Richmond Fed President, Jeffrey "Rate Hike" Lacker, lived up to his nickname in a speech today. He said market volatility was not a reason to change Fed policy. He said only a drastic change to the actual economy or a clear risk to the economy should instigate a change. He said inflation was still the chief cause for concern and the recent market volatility was not impacting the economy. The Fed meets again on Sept 18th and the Fed funds futures are showing a 100% chance for a rate cut at that meeting. After meeting with both Bernanke and Paulson this morning Senator Chris Dodd reported that Bernanke was ready to use "all the tools at his disposal" to help ease the liquidity issues currently impacting the market. However, Dodd admitted Bernanke did not say he was going to cut rates.

The bearish report on foreclosures was offset by the positive comments from some major banks and the markets treaded water for the second consecutive day. The major indexes traded on both sides of the flat line and never ventured far from level. We now have two days of consolidation trading under our belt since the monster short covering spike on Friday when the Fed lowered the discount rate. There are no economic reports of note on Wednesday other than the weekly mortgage applications survey and the oil and gas inventories. Those are not expected to move the market.

The Dow is holding just over 13000 and was the weakest index today led lower by United Technology and ExxonMobil. The drop in crude prices will continue to pressure XOM as we search for a bottom in crude. The lack of any material sell off from Friday's spike is encouraging but the lack of any continued move higher is also discouraging. That is exactly where we ended up today, in a draw with no direction. Initial support is 13000 followed by 12500 with resistance at 13150 and 13300.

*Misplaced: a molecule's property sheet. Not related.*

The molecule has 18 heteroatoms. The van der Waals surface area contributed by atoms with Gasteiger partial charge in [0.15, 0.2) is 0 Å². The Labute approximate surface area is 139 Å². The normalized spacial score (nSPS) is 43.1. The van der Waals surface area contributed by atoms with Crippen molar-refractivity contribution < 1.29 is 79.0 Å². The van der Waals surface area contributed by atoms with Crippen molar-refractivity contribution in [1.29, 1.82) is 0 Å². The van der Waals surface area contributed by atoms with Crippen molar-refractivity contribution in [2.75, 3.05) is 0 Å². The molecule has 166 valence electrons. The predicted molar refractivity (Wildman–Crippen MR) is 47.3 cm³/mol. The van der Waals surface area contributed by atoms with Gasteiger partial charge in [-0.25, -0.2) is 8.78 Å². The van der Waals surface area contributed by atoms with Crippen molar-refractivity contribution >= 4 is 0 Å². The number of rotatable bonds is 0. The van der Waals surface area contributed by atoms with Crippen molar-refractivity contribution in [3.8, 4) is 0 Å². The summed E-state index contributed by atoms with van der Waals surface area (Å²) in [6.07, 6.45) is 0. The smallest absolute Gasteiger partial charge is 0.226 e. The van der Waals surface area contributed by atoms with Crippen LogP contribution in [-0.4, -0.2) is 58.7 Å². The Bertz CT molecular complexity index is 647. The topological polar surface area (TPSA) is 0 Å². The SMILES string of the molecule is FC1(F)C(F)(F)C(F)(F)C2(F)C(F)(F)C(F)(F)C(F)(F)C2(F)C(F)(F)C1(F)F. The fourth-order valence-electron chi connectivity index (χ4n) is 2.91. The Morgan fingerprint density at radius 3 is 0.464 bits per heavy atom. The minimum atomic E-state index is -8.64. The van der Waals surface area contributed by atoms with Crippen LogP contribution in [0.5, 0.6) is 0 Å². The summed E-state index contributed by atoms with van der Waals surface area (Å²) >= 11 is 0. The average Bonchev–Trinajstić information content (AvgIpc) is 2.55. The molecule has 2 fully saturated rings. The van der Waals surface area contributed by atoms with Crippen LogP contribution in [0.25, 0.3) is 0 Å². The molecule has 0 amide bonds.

The Nasdaq was the strongest index with a gain of +12 points mostly on the back of AAPL, GOOG and RIMM, which split 3:1 this morning. Dell was a drag on the Nasdaq on rumors it was having trouble getting components for its flat screens and paint problems on its new colored laptops. A Dell execute wrote in a company blog that Hewlett-Packard may have caused the shortage by making a "strategic purchase" and caused the shortfall in market inventory levels of key parts. Shame on them! (Big grin)

The Nasdaq at 2521 closed just below resistance at 2525 and above support at 2500. The Nasdaq should be in better shape because it has no housing, subprime or banking components. However there is a strong congestion range between 2500-2600 that may take some time to cross during the dog days of summer. The S&P has a similar congestion range between 1430-1485 and it closed at 1447.

Russell-2000 Chart - Daily

After Friday's short squeeze the Russell has traded almost perfectly flat with only a .93 gain today to 788.55. I am still convinced that longs should remain on the sidelines until the Russell moves over 800 or dips again to 740. There is risk here for the Russell and its trading pattern this week is not giving me any confidence that funds are returning to the market. I realize some individual stocks are seeing some nice gains but the broader market is still weak.

This is going to be short tonight since I am attending the energy conference all week. Of the two-dozen or so companies I have seen so far I like Ultra Petroleum (UPL), Apache (APA) and Canadian Natural Resources (CNQ) the best. I will update my top ten in the LEAPS newsletter this weekend.